On the other side, as I handle the pieces, I find my fingers getting dirty (even after cleaning the pieces with a damp cloth), so I'm not sure it's entirely successful.
In short - a success, but certainly the better approach is to start in a warm place!
I have recently been attempting to paint my vertical mill engine.
I have chosen rust-oleum black BBQ paint based on reviews.
However, things have not gone as well as they might.
I suspect that one reason is that I was painting them initially in a damp workshop at a low temperature. Only later did I read the instructions that said, 'not below 10 degrees'.
The symptoms are two-fold. Firstly, the paint seems to chip off with a strong glare and secondly, the parts remain tacky (sticking to worktop surfaces, paper and the like) over a week after being painted.
With a later batch, I kept them and the paint inside and had the shed heater on for an hour or so before painting (so only a bit under 10 degrees, but paint and parts at 18 - 20) and that seems to have gone better.
It's been suggested that sometimes these paints need to be baked before they set properly. I'm up for that and have gained permission from SWMBO to do some cooking tomorrow. I should note that this paint does not appear to need baking either from the website or reviews, but may be worth a try.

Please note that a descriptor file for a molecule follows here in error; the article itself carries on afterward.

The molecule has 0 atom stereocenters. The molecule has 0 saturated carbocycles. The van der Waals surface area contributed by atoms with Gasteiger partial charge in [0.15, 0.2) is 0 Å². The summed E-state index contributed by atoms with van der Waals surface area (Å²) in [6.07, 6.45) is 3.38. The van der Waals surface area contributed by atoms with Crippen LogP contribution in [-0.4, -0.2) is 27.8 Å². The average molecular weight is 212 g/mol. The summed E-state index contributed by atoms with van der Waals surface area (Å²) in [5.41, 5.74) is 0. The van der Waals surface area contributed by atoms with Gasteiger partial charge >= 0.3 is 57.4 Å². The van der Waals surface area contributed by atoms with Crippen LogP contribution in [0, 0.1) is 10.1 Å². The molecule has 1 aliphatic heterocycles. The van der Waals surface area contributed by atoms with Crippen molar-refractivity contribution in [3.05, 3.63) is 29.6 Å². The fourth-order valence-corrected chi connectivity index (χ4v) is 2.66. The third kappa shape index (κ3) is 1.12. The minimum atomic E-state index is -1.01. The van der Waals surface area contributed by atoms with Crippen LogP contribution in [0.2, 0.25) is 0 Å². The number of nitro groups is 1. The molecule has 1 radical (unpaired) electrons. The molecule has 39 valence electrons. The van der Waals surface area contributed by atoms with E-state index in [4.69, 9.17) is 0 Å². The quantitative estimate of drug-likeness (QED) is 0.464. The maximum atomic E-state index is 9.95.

But at what temperature and for how long?
The largest pieces are the flyhweel (2kg) and crankcase (3.3kg).
I look forward to your advice!
|Thread: Steam Engine Number One|
My last post today starts with a confession of failure.
Both my lower cylinder plate and my steam chest needed bits attached to them. I've had a go at silver soldering the bottom cylinder plate, but was unable to get it hot enough, or there wasn't enough flux or I'd picked up the wrong type. Or something.
I have rebought some known flux and solder and intended to practice on a few bits and then do the job. In the end I couldn't be arsed. I have to finish this damned thing some time. So I got some JB Weld and I've gummed the bits together with that. Feels a bit wrong, but what can you do? Silver soldering practice in the New Year!
My other, hmm, challenge, has been the real finishing off part of finishing off. Polishing and painting. My idea was that some bits would be shiny and bright and the rest black.
I started off by attempting to polish the 4 uprights. They are 16mm stainless about 200 mm long. Essentially they are a 200 mm bar with a 10mm diameter projection at one end and 6mm at the other, both threaded as needed for mounting.
I held the 10mm dia piece in a collet in the lathe and ran through various grades of wet and dry, followed by some polishing compound.
The results are a little mixed. All are shiny, but on some I've not been able to get the surfaces smooth as a mirror. Less scratches and more lots of very tiny pits. I have no idea if that is the type of metal, the nature of the abrasive or the cack handed nature of the operator. You will inevitably have your own opinion....